WA: The scars and trauma of British colonization endure for modern South Asians. There is an intense nationalism and contempt for U.S. and British foreign policy, but as you’ve mentioned, a deep desire for acceptance and affirmation by Western powers. Is there hope for a revived, healthy South Asian consciousness and identity?
PM: I don’t want to indulge in pie-in-the-sky scenarios; I don’t see much hope at present for a broader consciousness untainted by neo-imperialist fantasies. The postcolonial world we live in or come from has enjoyed so little genuine autonomy—the space in which to work out its own destiny. There have been so many internal and external pressures—and hierarchies—to overcome. Faced with huge problems of governance, the elites have been scrambling to uphold their own power and legitimacy, a process in which both expedient alliances with and ostentatious distrust of the West play a part. This can change only if we cease to look at the West as our final arbiters and judges. Perhaps the West itself will be disinclined to play these roles as it loses its old power and authority. In the meantime, we will remain solidly West-centric.
WA: Religion in South Asia has been characterized by extremism and intolerance: the Taliban in Pakistan, the Hindu nationalist Rashtriya Swayamsevak Sangh, and the continued prominence of Narendra Modi in India. What should the role of religion be in a purportedly democratic modern South Asia, and can religious extremism be removed from the political theater?
PM: I don’t think so. Your question assumes that religion in modern democracy is an anachronism, one that progressive secularization will eventually mitigate. But this is an idealized view of modern democracy and secularism, not even validated by the United States, where religion plays such a major role in politics. The problem is that religion becomes a basis for identity and community in electoral politics when other forms of association—trade unions, for instance, or peasant groups, or empowered local governments—are weak or nonexistent. So there will always be politicians making appeals to religious solidarity, and there will also be extremists seeking to channel militant disaffection, whether among the poor or, as in Modi’s case, among those in the middle class that consider the poor and religious minorities a nuisance.
The question is whether those opposed to extremists can creatively deploy South Asia’s religious and spiritual traditions in their quest for social and economic justice. The question arises because the old Western language of politics, too identified with the hypocrisy and venality of local elites, doesn’t seem persuasive anymore, even in the West itself. And the old binaries of secularism versus religion or democracy versus theocracy don’t clarify much. We need a fresh vocabulary to both describe our political dilemmas and to seek solutions to them.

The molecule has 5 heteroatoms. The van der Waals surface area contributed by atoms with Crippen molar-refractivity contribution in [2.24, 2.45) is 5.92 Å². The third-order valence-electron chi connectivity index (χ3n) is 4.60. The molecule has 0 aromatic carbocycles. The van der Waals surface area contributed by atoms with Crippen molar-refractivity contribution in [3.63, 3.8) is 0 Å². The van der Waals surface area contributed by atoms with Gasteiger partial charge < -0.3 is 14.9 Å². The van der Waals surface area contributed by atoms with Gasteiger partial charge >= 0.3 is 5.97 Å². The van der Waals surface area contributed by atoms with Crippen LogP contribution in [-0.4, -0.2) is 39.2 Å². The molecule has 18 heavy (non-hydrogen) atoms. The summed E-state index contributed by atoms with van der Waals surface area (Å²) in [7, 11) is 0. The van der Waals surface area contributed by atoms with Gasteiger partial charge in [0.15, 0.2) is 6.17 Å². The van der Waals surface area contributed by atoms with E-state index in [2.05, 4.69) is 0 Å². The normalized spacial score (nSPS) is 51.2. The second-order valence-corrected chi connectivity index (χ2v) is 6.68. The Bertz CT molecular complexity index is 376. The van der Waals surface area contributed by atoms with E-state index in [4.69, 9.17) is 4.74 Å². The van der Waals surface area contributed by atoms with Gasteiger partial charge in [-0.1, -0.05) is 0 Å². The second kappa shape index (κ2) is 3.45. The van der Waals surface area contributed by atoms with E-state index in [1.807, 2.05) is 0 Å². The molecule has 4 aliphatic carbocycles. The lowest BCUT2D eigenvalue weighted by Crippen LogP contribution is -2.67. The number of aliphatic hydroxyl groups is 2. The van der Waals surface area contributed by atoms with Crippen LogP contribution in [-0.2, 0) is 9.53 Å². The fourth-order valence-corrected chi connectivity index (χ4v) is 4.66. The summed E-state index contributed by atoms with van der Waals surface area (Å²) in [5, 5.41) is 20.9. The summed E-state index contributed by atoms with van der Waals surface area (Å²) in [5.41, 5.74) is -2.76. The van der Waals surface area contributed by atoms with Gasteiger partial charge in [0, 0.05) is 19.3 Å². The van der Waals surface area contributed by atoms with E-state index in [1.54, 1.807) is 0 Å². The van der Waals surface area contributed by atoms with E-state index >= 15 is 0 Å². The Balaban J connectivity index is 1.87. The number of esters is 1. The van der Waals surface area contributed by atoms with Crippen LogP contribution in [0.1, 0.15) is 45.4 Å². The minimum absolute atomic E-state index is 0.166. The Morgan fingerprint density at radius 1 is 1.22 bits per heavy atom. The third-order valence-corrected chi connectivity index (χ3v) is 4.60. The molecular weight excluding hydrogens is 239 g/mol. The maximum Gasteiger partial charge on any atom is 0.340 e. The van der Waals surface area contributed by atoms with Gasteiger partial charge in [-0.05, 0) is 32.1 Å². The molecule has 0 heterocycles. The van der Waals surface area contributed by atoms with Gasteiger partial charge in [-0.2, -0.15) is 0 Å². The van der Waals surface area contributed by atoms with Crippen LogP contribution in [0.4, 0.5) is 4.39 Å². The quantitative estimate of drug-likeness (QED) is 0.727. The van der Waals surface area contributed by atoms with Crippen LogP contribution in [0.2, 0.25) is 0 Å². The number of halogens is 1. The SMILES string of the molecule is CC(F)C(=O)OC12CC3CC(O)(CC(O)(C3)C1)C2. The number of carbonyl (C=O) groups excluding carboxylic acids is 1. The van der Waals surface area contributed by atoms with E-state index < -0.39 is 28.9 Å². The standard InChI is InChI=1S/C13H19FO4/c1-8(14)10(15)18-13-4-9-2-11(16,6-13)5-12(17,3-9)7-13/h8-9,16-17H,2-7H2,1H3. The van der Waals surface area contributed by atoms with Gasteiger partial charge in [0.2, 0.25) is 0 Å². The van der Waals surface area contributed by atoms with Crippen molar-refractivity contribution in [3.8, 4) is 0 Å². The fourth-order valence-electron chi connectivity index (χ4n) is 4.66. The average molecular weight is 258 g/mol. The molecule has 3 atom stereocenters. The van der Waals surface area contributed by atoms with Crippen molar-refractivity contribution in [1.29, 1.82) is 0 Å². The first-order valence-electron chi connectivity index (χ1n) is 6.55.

WA: Your critiques of Salman Rushdie and Niall Ferguson have generated considerable notoriety. What do you see as the role of a public intellectual?
PM: I think the very fact that we have to ask this question about intellectual responsibility shows how serious the problem has become in our time, and how much of a dodo the unaffiliated intellectual has become. Even writers and intellectuals with a great deal of integrity and courage have become too professionalized, too career-oriented, and too concerned not to upset their peers, not to mention those they regard as their more famous and successful superiors. Many people we think of as intellectuals are basically global professionals, very adept movers in the networks of Oxbridge, the Ivy League, the London School of Economics, think tanks, Davos, and Aspen. They regurgitate, with some embellishments, the wisdom they have picked up there. The result is a stultifying sameness in the intellectual public sphere: loud echo-chambers in which you have a whole class of writers and journalists saying the same things over and over again, people who may not seek proximity to power but who are careful not to provoke its wrath lest they be cast out of the charmed circles they feel they depend on. This professional docility and its codes of omerta are what allow people like Ferguson to flourish. And of course the state’s institutions are always looking for intellectual respectability from historians, sociologists, and journalists.